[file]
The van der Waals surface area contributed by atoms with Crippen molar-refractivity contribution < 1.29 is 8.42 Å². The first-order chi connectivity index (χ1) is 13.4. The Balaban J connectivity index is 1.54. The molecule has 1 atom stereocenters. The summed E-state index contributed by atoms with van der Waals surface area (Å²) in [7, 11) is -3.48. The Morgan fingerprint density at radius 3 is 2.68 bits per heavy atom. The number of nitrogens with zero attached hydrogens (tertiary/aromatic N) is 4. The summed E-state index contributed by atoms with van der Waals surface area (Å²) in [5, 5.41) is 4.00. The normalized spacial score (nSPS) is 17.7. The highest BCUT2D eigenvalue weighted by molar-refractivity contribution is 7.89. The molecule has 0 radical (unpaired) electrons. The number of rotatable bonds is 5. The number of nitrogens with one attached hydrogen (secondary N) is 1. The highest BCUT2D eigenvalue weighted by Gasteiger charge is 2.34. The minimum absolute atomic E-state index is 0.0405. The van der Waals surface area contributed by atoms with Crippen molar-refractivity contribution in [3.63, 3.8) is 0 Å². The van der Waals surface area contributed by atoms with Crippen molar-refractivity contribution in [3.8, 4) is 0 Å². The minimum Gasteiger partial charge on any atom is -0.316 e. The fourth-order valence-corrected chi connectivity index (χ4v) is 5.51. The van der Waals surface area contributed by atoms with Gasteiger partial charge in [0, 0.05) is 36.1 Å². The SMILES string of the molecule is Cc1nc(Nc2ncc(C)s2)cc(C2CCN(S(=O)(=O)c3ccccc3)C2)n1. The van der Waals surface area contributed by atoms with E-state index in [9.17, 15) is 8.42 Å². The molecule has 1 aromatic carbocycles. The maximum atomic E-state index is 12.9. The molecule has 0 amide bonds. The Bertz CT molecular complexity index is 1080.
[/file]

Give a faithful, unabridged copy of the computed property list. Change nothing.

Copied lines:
The van der Waals surface area contributed by atoms with Crippen molar-refractivity contribution < 1.29 is 8.42 Å². The first-order chi connectivity index (χ1) is 13.4. The Balaban J connectivity index is 1.54. The molecule has 1 atom stereocenters. The summed E-state index contributed by atoms with van der Waals surface area (Å²) in [7, 11) is -3.48. The Morgan fingerprint density at radius 3 is 2.68 bits per heavy atom. The number of nitrogens with zero attached hydrogens (tertiary/aromatic N) is 4. The summed E-state index contributed by atoms with van der Waals surface area (Å²) in [5, 5.41) is 4.00. The normalized spacial score (nSPS) is 17.7. The highest BCUT2D eigenvalue weighted by molar-refractivity contribution is 7.89. The molecule has 0 radical (unpaired) electrons. The number of rotatable bonds is 5. The number of nitrogens with one attached hydrogen (secondary N) is 1. The highest BCUT2D eigenvalue weighted by Gasteiger charge is 2.34. The minimum absolute atomic E-state index is 0.0405. The van der Waals surface area contributed by atoms with Crippen molar-refractivity contribution in [3.63, 3.8) is 0 Å². The van der Waals surface area contributed by atoms with Crippen molar-refractivity contribution in [3.8, 4) is 0 Å². The minimum Gasteiger partial charge on any atom is -0.316 e. The fourth-order valence-corrected chi connectivity index (χ4v) is 5.51. The van der Waals surface area contributed by atoms with Gasteiger partial charge in [0, 0.05) is 36.1 Å². The SMILES string of the molecule is Cc1nc(Nc2ncc(C)s2)cc(C2CCN(S(=O)(=O)c3ccccc3)C2)n1. The van der Waals surface area contributed by atoms with E-state index in [9.17, 15) is 8.42 Å². The molecule has 1 aromatic carbocycles. The maximum atomic E-state index is 12.9. The molecule has 0 amide bonds. The Bertz CT molecular complexity index is 1080.